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3 players the Chiefs can use for the ‘Mecole Hardman’ role

The Chiefs’ offense has had a role for the departed playmaker the last four seasons, so where do those snaps go?

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Kansas City Chiefs Training Camp Photo by Jamie Squire/Getty Images

We're a couple of weeks into Kansas City Chiefs training camp, and the new version of the team is coming into the picture.

On offense, one of the most significant changes to the unit's aesthetic will be the absence of wide receiver Mecole Hardman. His game-breaking speed led to a special role for the Chiefs, which isn't necessarily replaceable — but the plays he was featured in aren't disappearing from the playbook.

Kansas City's offense will still weaponize their playmakers from the slot, but it could look different than in the past. Wide receiver Kadarius Toney will be sidelined for the foreseeable future, so I highlighted three other wide receivers that could be featured in that way:

Skyy Moore

Before wide receiver Kadarius Toney's injury, Skyy Moore was projected as the starting "Z" receiver while Toney handled the slot — but Moore has slid in there, with veteran Justin Watson coming in at Z.

That means we've seen Moore as the primary player for jet sweeps and the quick-swing passes to the flat; any designed touch to get a player quickly into open space. With head coach Andy Reid scheming it up, those plays have a high floor of success — but in the past, Hardman also gave the plays a high ceiling.

Moore may not have the same long speed as Hardman, but he has great acceleration and is harder to bring down with arm tackles. He may raise the floor even higher for these plays, as he's more of a running back with the ball in his hands and might break tackles of defensive backs more often than Hardman did.

However, I believe Moore can break out in the Chiefs' offense as a dynamic receiver, one that can do much more than what Hardman has provided this team.

Richie James

Free-agent signing Richie James is also a primary candidate to fulfill the role, someone who played from the slot on 85% of his pass snaps last season. He can make the quick cuts in the open field that can be necessary in those spots, but doesn't have the long speed of Hardman or Moore; he ran a 4.48-second 40-yard dash as a draft prospect.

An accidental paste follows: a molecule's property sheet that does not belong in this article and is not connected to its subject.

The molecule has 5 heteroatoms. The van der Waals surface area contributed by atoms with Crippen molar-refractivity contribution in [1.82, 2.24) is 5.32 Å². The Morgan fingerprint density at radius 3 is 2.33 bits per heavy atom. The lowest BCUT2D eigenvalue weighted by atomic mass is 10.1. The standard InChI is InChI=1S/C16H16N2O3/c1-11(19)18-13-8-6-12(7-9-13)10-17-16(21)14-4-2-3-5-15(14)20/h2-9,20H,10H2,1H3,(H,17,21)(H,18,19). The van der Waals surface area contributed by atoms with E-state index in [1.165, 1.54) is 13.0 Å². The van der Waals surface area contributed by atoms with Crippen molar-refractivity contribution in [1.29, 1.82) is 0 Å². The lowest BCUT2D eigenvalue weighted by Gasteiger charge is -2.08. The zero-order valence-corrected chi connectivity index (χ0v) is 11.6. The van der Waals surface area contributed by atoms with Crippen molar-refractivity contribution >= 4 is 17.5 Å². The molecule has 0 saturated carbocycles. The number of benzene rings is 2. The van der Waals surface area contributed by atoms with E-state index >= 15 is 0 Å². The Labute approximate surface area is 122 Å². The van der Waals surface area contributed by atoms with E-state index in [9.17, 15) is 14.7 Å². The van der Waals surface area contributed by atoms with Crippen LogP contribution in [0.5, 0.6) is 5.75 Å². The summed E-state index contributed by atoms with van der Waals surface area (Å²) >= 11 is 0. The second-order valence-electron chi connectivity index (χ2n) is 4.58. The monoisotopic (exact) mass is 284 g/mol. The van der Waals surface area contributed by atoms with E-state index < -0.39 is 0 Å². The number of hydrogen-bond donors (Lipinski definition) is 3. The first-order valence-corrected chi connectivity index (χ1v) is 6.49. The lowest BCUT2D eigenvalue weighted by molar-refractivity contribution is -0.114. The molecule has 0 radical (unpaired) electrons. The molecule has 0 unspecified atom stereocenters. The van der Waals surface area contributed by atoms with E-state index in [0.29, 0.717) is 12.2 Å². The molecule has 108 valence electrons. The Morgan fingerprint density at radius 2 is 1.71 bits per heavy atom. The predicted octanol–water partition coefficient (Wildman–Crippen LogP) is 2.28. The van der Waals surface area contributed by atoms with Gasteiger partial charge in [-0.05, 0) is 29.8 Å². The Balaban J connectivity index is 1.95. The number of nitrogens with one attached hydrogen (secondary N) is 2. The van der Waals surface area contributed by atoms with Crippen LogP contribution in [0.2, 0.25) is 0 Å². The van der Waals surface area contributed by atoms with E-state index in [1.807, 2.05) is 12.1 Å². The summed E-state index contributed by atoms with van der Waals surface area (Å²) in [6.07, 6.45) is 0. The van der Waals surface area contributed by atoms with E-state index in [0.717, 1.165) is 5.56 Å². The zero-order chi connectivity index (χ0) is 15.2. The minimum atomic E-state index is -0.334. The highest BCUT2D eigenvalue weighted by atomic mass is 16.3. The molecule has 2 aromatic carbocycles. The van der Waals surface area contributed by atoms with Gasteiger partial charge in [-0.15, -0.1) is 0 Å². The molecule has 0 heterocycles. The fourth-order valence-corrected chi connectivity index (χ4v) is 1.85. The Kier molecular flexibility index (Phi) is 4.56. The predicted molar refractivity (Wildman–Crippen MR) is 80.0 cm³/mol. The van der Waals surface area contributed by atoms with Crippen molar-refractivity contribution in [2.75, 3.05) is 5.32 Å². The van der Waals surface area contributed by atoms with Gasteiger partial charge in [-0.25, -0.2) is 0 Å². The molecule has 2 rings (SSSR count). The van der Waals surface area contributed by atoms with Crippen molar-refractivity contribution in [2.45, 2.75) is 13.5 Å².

However, James has shown he can fill the role of the wildcat quarterback among the receivers. Over the last few seasons, we've seen Hardman take direct snaps from the center — and James has done that on at least three occasions in training camp.

Rashee Rice

The sleeper candidate here is the rookie receiver Rashee Rice, who has a noticeably bigger build than the other two on this list. At the NFL Combine in March, he measured in at nearly 6 feet 1 and 204 pounds, with arm length in the 72nd percentile of receiver prospects historically.

Yet, Rice's size didn't hamper his acceleration: he recorded a 1.49-second 10-yard was in the 93rd percentile. He also had good explosive numbers in general, showing off a 41-inch vertical leap and a broad jump of 10 feet 8 inches.

This points to Rice having the burst as a ball carrier necessary for the position, something I mentioned with Moore. It can be hard on cornerbacks and safeties to bring down explosive players with size to them, and the Chiefs understand that. It's why we've seen them use Rice in the slot on jet sweeps and quick passes so far in training camp.

The sneaky reason Rice may man the slot more than you think? His blocking ability. One trend we see from modern offense is using the slot receiver in the same way the team would use an off-ball tight end or fullback, leading to a personnel advantage. The Chiefs dipped into that with wide receiver Juju Smith-Schuster last season.

In Saturday's practice at training camp, a team period focused on the run game — and Rice was featured more often than usual in condensed formations, using him to kick out a linebacker coming down on the edge or seal a second-level defender on a misdirection handoff.

Rice is the most built slot receiver on the team, so he may earn his way to playing time by buying into that.

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